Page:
The Abramson Cancer Center of the University of Pennsylvania
Last Modified: May 8, 2013
My sister's doctor told her she would be getting "maintenance chemo." Can you explain what that means? I have tried searching the web, but I cannot find anything about it.
Tracey Evans, MD, Medical Oncologist at Penn Medicine, responds:
Maintenance therapy is therapy given after the initial cycles of chemotherapy to keep the cancer in check. This is a relatively new concept in advanced non-small cell lung cancer treatment. For quite a while, it had been shown that patients who got more than 4-6 cycles of chemotherapy did not do any better than patients who stopped treatment following 4-6 cycles, and they actually had more side effects from treatment. The standard of care, therefore, used to be to follow patients with scans and only re-start treatment once the cancer started to grow. Now, however, there are some newer medications that are generally better tolerated and that have data showing that it is better to start them immediately after completing the inital rounds of chemotherapy and then stay on the treatment until the cancer gets worse rather than WAITING for the cancer to get worse before starting the treatment. Both pemetrexed (an intravenous chemotherapy) and erlotinib (a pill) have been shown to benefit patients as maintenance therapy and are generally well tolerated. Also, patients who receive bevacizumab as part of their initial chemotherapy treatment often stay on this drug beyond their initial 4-6 cycles of combination chemotherapy, assuming they are tolerating it ok. The concept of maintenance therapy is somewhat controversial as the treatments do carry with them some toxicity, and it is not clear that the benefit of maintenance therapy is worth the toxicity, inconvenience, and expense of continuing treatment indefinitely. However, I would say that given the available data, maintenance therapy is the maximally aggressive approach for patients who can tolerate it.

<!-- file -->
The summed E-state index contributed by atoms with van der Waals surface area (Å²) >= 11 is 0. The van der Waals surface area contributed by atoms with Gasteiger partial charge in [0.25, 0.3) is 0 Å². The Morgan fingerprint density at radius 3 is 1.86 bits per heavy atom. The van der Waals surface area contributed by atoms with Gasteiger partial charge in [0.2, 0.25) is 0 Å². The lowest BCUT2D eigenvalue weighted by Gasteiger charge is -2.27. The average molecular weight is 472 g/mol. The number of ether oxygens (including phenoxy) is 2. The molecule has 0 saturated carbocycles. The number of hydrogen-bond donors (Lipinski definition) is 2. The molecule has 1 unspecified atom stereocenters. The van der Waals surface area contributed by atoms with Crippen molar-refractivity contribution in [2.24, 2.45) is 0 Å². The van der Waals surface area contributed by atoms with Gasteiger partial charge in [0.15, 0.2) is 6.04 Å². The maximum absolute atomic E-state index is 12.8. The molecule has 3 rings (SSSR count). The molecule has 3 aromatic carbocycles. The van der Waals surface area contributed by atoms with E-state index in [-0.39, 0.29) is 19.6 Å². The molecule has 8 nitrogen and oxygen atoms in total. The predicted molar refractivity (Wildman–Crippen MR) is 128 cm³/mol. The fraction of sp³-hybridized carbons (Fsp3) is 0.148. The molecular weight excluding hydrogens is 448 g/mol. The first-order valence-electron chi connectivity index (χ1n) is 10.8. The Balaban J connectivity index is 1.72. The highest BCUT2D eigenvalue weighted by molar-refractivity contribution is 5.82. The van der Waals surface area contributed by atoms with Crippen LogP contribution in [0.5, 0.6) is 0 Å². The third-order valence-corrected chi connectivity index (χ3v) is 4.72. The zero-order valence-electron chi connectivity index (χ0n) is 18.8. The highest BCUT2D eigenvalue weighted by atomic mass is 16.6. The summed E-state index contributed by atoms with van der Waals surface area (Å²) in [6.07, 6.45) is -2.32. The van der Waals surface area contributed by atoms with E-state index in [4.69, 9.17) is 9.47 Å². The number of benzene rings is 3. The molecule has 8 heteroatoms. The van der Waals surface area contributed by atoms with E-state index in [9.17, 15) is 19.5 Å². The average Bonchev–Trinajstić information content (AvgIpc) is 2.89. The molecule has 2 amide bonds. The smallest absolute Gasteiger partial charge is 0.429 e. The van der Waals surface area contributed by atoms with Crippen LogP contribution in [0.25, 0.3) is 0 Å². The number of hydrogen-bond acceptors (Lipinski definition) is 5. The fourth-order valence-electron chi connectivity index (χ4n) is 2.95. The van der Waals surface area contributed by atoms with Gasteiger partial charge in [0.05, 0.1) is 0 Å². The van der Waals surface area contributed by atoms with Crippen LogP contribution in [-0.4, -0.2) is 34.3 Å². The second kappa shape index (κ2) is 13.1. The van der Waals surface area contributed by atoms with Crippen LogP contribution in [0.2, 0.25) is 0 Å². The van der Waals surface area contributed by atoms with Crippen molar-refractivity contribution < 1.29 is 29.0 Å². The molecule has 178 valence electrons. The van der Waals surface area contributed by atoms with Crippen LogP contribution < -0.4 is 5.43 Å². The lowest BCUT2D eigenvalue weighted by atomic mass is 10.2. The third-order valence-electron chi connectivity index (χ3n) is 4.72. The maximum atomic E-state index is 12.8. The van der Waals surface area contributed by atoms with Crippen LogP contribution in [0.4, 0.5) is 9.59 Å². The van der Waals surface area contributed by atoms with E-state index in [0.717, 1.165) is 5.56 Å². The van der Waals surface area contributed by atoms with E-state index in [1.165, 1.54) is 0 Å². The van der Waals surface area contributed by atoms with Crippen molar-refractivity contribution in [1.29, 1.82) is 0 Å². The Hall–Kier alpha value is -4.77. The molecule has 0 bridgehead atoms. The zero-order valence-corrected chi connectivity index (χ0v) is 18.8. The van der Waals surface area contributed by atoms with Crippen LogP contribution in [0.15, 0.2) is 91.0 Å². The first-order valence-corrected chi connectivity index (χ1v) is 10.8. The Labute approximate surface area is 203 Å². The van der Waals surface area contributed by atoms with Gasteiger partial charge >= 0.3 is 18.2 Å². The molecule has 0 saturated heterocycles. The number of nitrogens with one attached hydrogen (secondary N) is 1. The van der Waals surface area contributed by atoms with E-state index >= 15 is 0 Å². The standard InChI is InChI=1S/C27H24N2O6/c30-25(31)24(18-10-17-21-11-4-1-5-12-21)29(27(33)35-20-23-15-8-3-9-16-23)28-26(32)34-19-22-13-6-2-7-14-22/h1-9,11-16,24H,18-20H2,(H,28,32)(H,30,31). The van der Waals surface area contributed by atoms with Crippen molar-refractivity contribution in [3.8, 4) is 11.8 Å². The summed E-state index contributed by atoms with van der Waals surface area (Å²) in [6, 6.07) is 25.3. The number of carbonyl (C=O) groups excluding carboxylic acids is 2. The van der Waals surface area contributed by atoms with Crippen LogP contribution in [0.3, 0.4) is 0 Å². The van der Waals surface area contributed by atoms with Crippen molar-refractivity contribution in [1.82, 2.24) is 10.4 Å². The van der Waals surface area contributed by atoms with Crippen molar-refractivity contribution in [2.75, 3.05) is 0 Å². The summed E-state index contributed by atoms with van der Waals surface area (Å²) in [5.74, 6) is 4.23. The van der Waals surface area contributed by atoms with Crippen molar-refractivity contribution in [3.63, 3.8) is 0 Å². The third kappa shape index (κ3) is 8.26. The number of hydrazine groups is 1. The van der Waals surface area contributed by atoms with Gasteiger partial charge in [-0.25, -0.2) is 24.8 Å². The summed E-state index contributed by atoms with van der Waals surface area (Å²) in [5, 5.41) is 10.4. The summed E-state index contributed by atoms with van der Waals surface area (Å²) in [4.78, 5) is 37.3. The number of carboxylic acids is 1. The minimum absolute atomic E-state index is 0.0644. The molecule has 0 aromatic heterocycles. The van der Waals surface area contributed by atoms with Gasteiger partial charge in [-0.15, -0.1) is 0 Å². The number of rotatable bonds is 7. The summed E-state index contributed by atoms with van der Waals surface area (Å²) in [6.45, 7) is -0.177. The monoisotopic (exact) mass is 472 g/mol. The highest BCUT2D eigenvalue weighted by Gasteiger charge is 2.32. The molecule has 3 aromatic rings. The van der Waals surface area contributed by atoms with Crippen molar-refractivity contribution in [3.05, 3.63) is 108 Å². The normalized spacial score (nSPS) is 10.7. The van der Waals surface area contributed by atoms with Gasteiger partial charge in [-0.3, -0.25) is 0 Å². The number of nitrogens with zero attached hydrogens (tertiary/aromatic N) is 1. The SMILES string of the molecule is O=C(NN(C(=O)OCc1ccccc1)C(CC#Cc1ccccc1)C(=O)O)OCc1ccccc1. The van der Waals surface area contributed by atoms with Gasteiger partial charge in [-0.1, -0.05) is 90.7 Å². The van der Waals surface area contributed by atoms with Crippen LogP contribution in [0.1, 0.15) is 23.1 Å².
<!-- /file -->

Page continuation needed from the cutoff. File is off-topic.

Mar 3, 2011 - Supplementation with fish oil may help non-small-cell lung cancer patients maintain weight and muscle mass during chemotherapy, according to research published online Feb. 28 in Cancer.
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